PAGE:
Is the United States in retreat? Should Donald Trump’s approach to foreign policy be viewed as an aberration or as the “new normal” in American foreign policy? In this lecture, Professor Trubowitz will argue that Trump’s foreign policy is symptomatic of a mounting popular backlash in the United States against long-standing liberal internationalist policies and practices. He will discuss the roots of this backlash and consider its implications for the future of American power and the liberal international order.
|Peter Trubowitz, Department Head of International Relations and Director of the US Centre LSE; Associate Fellow, Chatham House, Royal Institute of International Affairs
|Spyros Economides, Associate Professor in International Relations and European Politics, LSE; Director of the Hellenic Observatory
|Dimitris Keridis, Professor of International Politics, Panteion University, Greece; Senior Advisor, The Konstantinos G. Karamanlis Foundation; Director, Navarino Network & Olympia Summer Academy; Deputy Director, Institute of International Relations
|Monday 26 March 2018
|Hermes Hall (6th Floor), Αthens Chamber of Commerce & Industry, Akadimias 7, 10671 Athens, Greece
Professor Peter Trubowitz is Department Head of International Relations and Director of the US Centre at the London School of Economics and Political Science and Associate Fellow at Chatham House, Royal Institute of International Affairs.
His main teaching and research interests are in the fields of international security and comparative foreign policy, with special focus on American grand strategy and foreign policy. He also writes and comments frequently on U.S. party politics and elections and how they shape and are shaped by America’s changing place in the world.
His publications include Politics and Strategy: Partisan Ambition and American Statecraft (Princeton University Press, 2011) and Defining the National Interest: Conflict and Change in American Foreign Policy (University of Chicago Press, 1998), as well as articles in scholarly journals such as International Security, International Studies Quarterly, and Political Science Quarterly and more popular venues like Foreign Affairs, International Herald Tribune, and The National Interest.
Dimitris Keridis is a Professor of International Politics at Panteion University of Athens. He is a senior fellow at the Konstantinos G. Karamanlis Foundation and the deputy director of the Institute of International Relations in Athens. Since 2002 he has been directing the annual Olympia Summer Academy in Politics and International Studies in Greece (www.olympiasummeracademy.org) and since 2009 the Navarino Network, a public policy think-tank based in Thessaloniki (www.navarinonetwork.org). He is also a regular TV political commentator.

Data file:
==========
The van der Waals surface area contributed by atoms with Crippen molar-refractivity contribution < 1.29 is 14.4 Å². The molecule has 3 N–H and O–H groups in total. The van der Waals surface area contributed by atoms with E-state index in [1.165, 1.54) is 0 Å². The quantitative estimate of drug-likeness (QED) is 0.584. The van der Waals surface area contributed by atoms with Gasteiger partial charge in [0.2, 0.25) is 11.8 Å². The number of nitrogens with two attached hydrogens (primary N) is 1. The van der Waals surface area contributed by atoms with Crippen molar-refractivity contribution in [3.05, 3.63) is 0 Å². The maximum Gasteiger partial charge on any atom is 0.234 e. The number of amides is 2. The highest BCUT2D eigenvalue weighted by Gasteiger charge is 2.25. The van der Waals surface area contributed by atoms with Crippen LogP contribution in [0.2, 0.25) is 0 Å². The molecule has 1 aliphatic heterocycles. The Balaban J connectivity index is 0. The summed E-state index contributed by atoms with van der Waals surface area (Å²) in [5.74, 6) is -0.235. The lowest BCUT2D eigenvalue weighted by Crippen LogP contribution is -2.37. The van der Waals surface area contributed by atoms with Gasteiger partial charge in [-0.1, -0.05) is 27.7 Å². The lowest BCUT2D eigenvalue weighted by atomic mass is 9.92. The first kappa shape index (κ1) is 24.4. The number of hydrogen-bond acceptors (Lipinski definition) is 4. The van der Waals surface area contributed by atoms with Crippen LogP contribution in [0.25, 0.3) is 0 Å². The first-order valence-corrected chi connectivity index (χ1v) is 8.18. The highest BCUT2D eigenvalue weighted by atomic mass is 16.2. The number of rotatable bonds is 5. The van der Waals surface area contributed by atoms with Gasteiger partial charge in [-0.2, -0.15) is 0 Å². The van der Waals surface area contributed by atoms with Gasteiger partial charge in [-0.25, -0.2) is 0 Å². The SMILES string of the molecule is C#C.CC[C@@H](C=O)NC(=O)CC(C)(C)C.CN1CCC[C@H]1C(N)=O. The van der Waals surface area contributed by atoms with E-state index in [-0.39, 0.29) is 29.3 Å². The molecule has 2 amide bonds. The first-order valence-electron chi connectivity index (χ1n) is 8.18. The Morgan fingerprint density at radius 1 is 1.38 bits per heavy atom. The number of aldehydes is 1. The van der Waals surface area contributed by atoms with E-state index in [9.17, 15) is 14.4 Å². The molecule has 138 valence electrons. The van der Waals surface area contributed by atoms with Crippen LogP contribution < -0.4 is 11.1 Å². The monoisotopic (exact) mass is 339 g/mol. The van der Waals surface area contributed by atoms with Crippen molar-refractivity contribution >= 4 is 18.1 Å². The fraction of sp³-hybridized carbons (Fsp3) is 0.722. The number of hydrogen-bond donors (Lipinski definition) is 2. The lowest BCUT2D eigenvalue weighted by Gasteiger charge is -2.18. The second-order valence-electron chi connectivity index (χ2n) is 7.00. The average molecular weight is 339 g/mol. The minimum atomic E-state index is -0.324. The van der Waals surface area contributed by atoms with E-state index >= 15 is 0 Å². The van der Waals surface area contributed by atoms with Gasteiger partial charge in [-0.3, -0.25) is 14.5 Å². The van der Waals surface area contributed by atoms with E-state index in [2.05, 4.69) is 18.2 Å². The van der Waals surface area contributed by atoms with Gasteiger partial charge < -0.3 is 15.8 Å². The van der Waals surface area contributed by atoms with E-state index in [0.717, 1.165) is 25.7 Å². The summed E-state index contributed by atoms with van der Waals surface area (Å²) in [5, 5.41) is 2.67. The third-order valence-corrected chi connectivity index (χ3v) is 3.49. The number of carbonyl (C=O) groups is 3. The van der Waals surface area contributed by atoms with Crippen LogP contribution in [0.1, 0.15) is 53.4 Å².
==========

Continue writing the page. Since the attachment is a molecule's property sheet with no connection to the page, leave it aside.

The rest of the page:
He has served as a senior consultant at the Greek Ministry of Foreign Affairs, as the Constantine Karamanlis Associate Professor in Hellenic and European Studies at the Fletcher School, Tufts University, as the director of the Kokkalis Foundation in Athens and of the Kokkalis Program at the John F. Kennedy School of Government, Harvard University, and as a researcher at the Institute for Foreign Policy Analysis, USA.
His latest book in English is entitled: The Historical Dictionary of Modern Greece, London: The Scarecrow Press, Inc., to be reprinted and updated in 2018. His recent books in Greek include a monograph on “Nationalism, Ethnic Conflicts and International Relations: Theory and Practice in the Balkans” and “Constantine G. Karamanlis and the Foreign Press” as well as the editing of the collective volume entitled “Thessaloniki: A city in transition, 1912-2012”.
Dr Spyros Economides is Director of the Hellenic Observatory, and Associate Professor in International Relations and European Politics at the LSE. He received the Robert Mackenzie Prize for his doctoral thesis on The International Implications of the Greek Civil War. His subsequent work has concentrated on the international affairs of South-eastern Europe and EU external relations in the field of foreign and security policy on which he has published widely. His expertise focuses on: Balkans; EU foreign policy; European security; Greece; US foreign policy; foreign affairs; former Yugoslavia; Southeast Europe
He is currently writing on the EU's Balkan experience since 1991. He has also been Research Associate of the Centre for Defence Studies at King's College and at the International Institute for Strategic Studies, in London.
More recently he was Visiting Professor at both the Universities of Belgrade and Zagreb, as well as a Visiting Fellow at the EU Centre in Singapore. Economides acted as Specialist Adviser to the House of Lords EU Committee in its report, 'Responding to the Balkan Challenge: The Role of EU Aid' and is a regular commentator in the international media on issues relating to EU External Relations, South Eastern Europe and Greece.
He holds a B.Scs. in International Studies from the University of Birmingham, UK and completed his MSc and PhD at the LSE. Dr Economides has been on the staff of the LSE since 1991.